As we have been arguing, the “modern old guards” as teachers of translation maintain their authority partly by means of the invocation of an imaginary standard language that only exists performatively, i.e., through the act of interdiction inflicted on students for their supposed deviation from a “norm”, irrespective of the question of representation. However, if langauge is a dynamic field, rather than a passive instrumental medium, in which domination and resistance are inextricably woven together, the question of representation and its politics must be taken seriously in the teaching and doing of translation.

In our Hong Kong story, we have been trying to sketch, in quite a preliminary way, the context that is suffocating for any conscientious dialogue about translation and the teaching of translation, not to mention the active engagement in taking the question of the politics of translation seriously.

Instead of leaving us dispirited, this situation makes us feel all the more obliged to attempt to open up a space for more constructive discussion and collaborative intervention. In fact, what we have outlined so far can be regarded as suggested directions for more substantive and extensive researches, such as the effects of schooling experience we can read in various sectors of the professional world and the government with regard to their ways of relating to things and to one another, both conceptually and practically. Another area of research would be the various disruptive responses resisting or deviating from specific relations of domination. Here, in view of the dominant practice around us, we think it appropriate to begin the discussion of the politics of translation by pointing to a sensitivity of language that is soaked in the dynamics of life. For doing that we think Gilles Deleuze’s and Gayatri Spivak’s discussion of rhetoricity and the minor use of a major language can be very helpful.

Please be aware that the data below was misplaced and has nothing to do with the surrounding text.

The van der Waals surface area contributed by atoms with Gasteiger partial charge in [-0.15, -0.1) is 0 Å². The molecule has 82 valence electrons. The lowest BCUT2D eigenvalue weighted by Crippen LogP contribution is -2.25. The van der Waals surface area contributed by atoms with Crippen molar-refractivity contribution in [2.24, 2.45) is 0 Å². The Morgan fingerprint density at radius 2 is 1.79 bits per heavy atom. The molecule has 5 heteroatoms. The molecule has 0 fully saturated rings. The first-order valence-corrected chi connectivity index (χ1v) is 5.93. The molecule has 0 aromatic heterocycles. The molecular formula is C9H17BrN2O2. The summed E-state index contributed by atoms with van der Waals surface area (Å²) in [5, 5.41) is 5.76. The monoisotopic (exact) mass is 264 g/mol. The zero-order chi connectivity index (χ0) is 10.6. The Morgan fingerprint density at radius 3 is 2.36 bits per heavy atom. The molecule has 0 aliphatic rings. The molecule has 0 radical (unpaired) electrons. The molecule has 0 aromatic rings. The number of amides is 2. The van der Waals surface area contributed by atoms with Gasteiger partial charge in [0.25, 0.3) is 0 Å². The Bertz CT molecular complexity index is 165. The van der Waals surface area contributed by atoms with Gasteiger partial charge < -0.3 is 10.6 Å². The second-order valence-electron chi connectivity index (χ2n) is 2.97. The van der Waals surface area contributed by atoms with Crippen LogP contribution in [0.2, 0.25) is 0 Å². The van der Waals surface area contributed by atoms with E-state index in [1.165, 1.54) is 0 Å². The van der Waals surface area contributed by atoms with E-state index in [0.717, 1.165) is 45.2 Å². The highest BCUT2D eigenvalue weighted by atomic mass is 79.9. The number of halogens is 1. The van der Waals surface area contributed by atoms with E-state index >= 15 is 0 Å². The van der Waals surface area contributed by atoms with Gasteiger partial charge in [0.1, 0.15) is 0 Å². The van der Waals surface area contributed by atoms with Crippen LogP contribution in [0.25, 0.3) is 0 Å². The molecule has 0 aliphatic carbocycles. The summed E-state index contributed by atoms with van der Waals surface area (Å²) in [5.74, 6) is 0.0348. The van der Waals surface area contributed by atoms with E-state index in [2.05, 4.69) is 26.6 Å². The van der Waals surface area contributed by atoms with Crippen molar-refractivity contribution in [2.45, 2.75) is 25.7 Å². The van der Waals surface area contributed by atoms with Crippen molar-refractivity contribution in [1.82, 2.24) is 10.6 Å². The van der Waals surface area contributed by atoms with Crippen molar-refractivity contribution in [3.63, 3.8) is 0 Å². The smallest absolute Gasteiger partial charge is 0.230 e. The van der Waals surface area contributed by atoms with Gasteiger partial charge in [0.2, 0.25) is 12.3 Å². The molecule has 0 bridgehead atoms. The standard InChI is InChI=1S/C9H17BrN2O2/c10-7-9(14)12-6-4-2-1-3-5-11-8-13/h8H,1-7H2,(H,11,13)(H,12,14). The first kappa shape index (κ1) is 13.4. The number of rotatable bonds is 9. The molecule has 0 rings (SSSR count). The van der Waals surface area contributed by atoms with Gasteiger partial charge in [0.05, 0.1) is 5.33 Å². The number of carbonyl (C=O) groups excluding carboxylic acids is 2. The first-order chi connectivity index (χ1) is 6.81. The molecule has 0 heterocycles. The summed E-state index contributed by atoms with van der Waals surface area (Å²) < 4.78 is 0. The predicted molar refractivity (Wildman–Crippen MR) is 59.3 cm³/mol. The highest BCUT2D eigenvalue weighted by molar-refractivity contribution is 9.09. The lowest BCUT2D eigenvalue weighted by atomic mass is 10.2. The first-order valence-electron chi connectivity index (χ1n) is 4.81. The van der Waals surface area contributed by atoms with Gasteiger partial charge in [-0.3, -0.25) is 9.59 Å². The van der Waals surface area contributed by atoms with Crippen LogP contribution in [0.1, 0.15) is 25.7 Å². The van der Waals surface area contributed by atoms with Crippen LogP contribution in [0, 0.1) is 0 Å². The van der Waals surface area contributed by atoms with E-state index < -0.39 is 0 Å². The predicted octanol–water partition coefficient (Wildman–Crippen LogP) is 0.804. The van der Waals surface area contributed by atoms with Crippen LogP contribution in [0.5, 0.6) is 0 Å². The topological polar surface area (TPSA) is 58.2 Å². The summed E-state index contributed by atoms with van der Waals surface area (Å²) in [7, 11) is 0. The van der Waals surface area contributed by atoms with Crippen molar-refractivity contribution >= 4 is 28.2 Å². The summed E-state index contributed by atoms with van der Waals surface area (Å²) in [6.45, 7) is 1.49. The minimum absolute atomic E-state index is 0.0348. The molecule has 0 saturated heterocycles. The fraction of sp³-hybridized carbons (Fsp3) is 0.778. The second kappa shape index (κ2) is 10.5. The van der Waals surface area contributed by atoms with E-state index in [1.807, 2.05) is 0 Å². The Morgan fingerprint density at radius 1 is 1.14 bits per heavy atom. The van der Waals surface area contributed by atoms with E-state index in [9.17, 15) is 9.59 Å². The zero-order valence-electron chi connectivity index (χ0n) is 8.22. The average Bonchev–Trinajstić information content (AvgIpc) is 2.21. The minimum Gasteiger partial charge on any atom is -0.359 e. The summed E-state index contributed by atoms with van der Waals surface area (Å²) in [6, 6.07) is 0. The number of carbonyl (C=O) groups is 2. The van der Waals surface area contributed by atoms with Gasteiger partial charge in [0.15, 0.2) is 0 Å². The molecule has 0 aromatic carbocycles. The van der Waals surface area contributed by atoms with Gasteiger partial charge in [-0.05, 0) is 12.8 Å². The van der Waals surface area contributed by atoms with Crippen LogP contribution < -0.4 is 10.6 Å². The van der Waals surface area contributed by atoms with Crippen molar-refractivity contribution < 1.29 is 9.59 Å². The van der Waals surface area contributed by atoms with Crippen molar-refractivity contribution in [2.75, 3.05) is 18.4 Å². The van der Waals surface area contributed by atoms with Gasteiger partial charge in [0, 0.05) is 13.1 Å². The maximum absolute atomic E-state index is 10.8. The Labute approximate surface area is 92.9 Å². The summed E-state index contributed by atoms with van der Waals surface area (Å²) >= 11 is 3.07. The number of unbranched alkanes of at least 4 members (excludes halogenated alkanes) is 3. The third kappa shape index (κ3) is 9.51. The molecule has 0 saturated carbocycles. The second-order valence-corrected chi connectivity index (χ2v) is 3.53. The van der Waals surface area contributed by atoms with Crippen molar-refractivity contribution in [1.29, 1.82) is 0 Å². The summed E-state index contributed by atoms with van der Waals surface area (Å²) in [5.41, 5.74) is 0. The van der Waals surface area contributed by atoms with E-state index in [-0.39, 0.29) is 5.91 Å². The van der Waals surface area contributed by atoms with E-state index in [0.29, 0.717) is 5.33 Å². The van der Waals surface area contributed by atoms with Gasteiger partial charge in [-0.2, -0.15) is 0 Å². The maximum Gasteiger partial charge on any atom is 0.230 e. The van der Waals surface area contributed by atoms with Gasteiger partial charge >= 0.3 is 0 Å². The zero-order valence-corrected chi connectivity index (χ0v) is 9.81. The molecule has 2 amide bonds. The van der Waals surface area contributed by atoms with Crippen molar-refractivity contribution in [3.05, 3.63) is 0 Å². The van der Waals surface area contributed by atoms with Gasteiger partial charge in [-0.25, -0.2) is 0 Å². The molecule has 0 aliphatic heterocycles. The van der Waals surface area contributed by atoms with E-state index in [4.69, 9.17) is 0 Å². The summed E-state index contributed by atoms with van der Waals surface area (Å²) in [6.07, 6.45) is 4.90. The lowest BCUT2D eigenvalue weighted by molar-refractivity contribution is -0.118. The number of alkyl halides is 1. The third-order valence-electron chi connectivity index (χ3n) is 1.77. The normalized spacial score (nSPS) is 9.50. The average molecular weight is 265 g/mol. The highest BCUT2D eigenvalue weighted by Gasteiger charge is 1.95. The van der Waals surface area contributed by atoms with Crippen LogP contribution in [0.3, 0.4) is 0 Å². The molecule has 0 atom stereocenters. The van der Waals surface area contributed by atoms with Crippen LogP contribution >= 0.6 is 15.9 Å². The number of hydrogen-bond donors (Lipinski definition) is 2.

Rhetoricity: minor use and resistance

In Daniel Smith’s reading of Deleuze, the standard as an ideal constant determines a relation of domination between the majority and the minority, designations which do not reflect quantitative differentiations, but rather a relational differentiation of power. Thus the model made up of designations such as “white, Western, male, adult, reasonable, heterosexual, residing in cities speaking a standard language…” represents the norm, and “any determination that deviates from this axiomatic model, by definition and regardless of number, will be considered minoritarian.”33 While “the majority is in fact an abstract standard that constitutes the analytic fact of ‘Nobody,’”

[a] minority by definition has no model; it is itself a becoming or a process, in constant variation, and the power of a minority is not measured by its ability to enter and make itself felt within the majority system. Minorities have the potential of promoting compositions (connections, convergences, divergences) that do not pass by way of the capitalist economy any more than they do the state formation.34